New Ubuntu

Ubuntu Intrepd Ibex (8.10) is out.  If you want to upgrade, I say wait a day or two before upgrading anything.  Also, choose a mirror close to you for a normal upgrade, or go get a torrent if you’re doing a fresh install.

Here is a site on upgrading via Bittorrent (instead of just grabbing the iso) which looks interesting, though I haven’t tried it.  If you’re in upstate NY, you can use the RIT Mirror.

I don’t recommend upgrading a production machine right away, as there will be some things needing fixing.  Actually, if you have an inmportant server, don’t upgrade unless you really need to, as if everything works you’re probably best off not changing it.

Keeping Flash Stable in Firefox

There is a bug in the current flash player for Linux which, in Ubuntu, will cause FireFox to crash during YouTube videos.  Now, a quick solution to this is to simply remove the package libflashsupport, but this keeps you from being able to use Flash with Pulseaudio, which lets you have multiple things using the sound card at the same time (some sound cards can do hardware mixing, but a lot can’t, hence the need to do it in software with the sound server).  Overall this is very annoying, especially for a desktop OS.

There is, however, a solution.  Basically, you need to update a bunch of packages to the versions intended for the next release, which is Intrepid Ibex (at the time of this writing).  There are details on the problem in this thread, and you can go to this thread for the fix.  Here is the gist of it, though.  Just remember, while this worked for me, do this at you’re own risk:

First, stick the following two lines into your /etc/apt/sources.list file:

deb intrepid main
deb-src intrepid main

Next, enter the following at the command line:

sudo apt-get update
sudo apt-get upgrade

Just accept both packages; it will have to uninstall your current versions too.  The above worked for me; be aware of the package names in case you need to uninstall them.  They should be listed on the thread I linked too.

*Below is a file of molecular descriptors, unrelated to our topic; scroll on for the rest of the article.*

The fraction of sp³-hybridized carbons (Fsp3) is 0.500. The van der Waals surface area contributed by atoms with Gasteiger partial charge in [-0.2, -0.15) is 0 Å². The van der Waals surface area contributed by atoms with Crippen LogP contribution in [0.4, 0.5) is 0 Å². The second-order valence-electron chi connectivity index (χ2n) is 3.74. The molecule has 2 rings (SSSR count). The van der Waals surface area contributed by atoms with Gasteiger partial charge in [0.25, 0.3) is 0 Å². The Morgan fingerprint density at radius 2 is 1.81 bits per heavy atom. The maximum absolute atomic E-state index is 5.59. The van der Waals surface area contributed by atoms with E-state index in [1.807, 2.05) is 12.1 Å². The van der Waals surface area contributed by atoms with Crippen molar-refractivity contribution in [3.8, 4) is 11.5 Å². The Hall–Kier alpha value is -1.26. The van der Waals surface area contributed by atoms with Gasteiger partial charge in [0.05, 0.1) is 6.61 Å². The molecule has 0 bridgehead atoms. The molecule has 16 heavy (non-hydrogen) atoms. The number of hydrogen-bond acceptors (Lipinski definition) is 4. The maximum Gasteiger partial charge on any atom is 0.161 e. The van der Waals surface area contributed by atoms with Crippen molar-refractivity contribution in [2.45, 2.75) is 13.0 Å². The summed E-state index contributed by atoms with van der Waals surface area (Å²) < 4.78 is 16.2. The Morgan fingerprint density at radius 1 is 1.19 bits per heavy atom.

Another interesting thing to do is to run the flash plugin within nspluginwrapper, which is usually used to let you run it on different architectures like PPC or x86_64.  The first thread I linked to has a link for a specially-compiled 32 bit version of nspluginwrapper, allowing you to run it on normal x86.  This makes Flash run as a separate process, so that if it crashes, it won’t bring down FireFox.  Also, as it runs as a separate process, it runs faster on multicore/multi processor machines.

Hope this helps!

Getting Help With Linux

Typical open source *nix distributions open up quite an array of possibilities.  Using one you can easily set up a Web, Email, Database or whatever server.  You can do it with anything from an old PC you have laying around to a brand new server type machine too, on either a fast connection in a datacenter or your residential broadband connection.  And, if you’re new to these operating systems, setting up a server is a great way to learn.

Although the task of say setting up a Web server for a site like this is not very hard, for the new user it can be kind of intimidating.  Just as knowing how to use Microsoft Office does not automatically qualify you to run a Windows Web server, being familiar with say Ubuntu GNU/Linux as a desktop OS does not instantly mean you’re ready to set up Apache.  If one wants to learn to set up some sort of service, there are of course places to turn, namely the program’s Web site.  Google is also a great reference; just typing in something like linux apache php mysql yields numerous tutorials, for Linux and other systems.  Different distributions also have guides and tutorials.